Flying the standard for lower alcohol

16 November, 2007

Standard lager is continuing its fight back against premium lager - it grew sales by 2.3 per cent while premium lager sales fell by 0.2.

Standard - which means 3.3-4.2 per cent abv, according to Nielsen - is now worth £1.1 billion, compared to £1.5 billion for premium. It has a 39.1 per cent share of the lager market, up from 38.5 per cent last year.

Brewers have recognised standard lager's popularity and have launched more sessionable beers such as InBev UK's Beck's Vier, which grew 237 per cent over the year and only just missed the top 50 beers. A 4 per cent version of Grolsch is also in the pipeline.

Of the top 10 lager brands, six are premium - but four of those (Stella Artois, Budweiser, Kronenbourg 1664 and Grolsch) saw sales drop in the past year, while three of the four standard lagers grew sales - Foster's, Carlsberg and Tennent's.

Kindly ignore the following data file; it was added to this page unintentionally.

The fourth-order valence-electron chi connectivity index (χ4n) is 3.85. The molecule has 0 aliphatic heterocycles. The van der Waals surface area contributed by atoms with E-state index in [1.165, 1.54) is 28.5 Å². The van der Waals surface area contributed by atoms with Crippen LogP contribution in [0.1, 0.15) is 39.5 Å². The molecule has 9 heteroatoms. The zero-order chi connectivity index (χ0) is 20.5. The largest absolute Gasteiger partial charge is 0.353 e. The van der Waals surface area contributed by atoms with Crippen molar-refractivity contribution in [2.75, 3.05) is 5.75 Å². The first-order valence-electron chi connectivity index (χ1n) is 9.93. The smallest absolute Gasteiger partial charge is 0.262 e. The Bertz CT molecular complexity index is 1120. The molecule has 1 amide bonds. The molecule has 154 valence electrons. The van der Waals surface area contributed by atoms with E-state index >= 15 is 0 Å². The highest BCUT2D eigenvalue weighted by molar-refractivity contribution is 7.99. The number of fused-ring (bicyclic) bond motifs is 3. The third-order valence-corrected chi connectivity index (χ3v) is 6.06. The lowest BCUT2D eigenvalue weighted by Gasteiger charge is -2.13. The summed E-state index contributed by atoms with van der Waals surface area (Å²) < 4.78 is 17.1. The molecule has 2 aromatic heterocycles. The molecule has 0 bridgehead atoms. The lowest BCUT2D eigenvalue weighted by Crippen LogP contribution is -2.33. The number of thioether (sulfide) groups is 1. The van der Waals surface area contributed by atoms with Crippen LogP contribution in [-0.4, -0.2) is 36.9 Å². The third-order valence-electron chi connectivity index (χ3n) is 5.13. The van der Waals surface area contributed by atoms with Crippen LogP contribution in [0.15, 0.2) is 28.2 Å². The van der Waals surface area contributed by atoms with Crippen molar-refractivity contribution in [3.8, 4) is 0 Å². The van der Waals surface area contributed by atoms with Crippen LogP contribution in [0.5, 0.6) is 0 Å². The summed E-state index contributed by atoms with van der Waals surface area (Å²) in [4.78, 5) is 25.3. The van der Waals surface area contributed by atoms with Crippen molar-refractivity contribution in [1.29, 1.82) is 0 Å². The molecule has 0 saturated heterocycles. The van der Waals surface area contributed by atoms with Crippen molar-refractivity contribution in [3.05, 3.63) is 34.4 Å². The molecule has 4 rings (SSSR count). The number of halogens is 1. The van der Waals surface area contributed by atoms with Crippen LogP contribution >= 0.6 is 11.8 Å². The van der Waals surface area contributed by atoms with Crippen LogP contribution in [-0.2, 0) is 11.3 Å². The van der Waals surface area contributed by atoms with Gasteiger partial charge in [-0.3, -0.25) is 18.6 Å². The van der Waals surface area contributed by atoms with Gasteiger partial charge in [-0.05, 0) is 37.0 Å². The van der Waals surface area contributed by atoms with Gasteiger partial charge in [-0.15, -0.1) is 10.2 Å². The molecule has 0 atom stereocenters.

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Richard Hemming MW: beware inverse snobbery

Few things can bring communal pleasure so intimately as wine. Apart from a hot tub, perhaps. Sport can trigger mass jubilation, film gives us shared empathy, but wine has a nigh-unique ability to bestow conviviality among us through a shared bottle – which makes it especially galling that we spend so much time divided over it.

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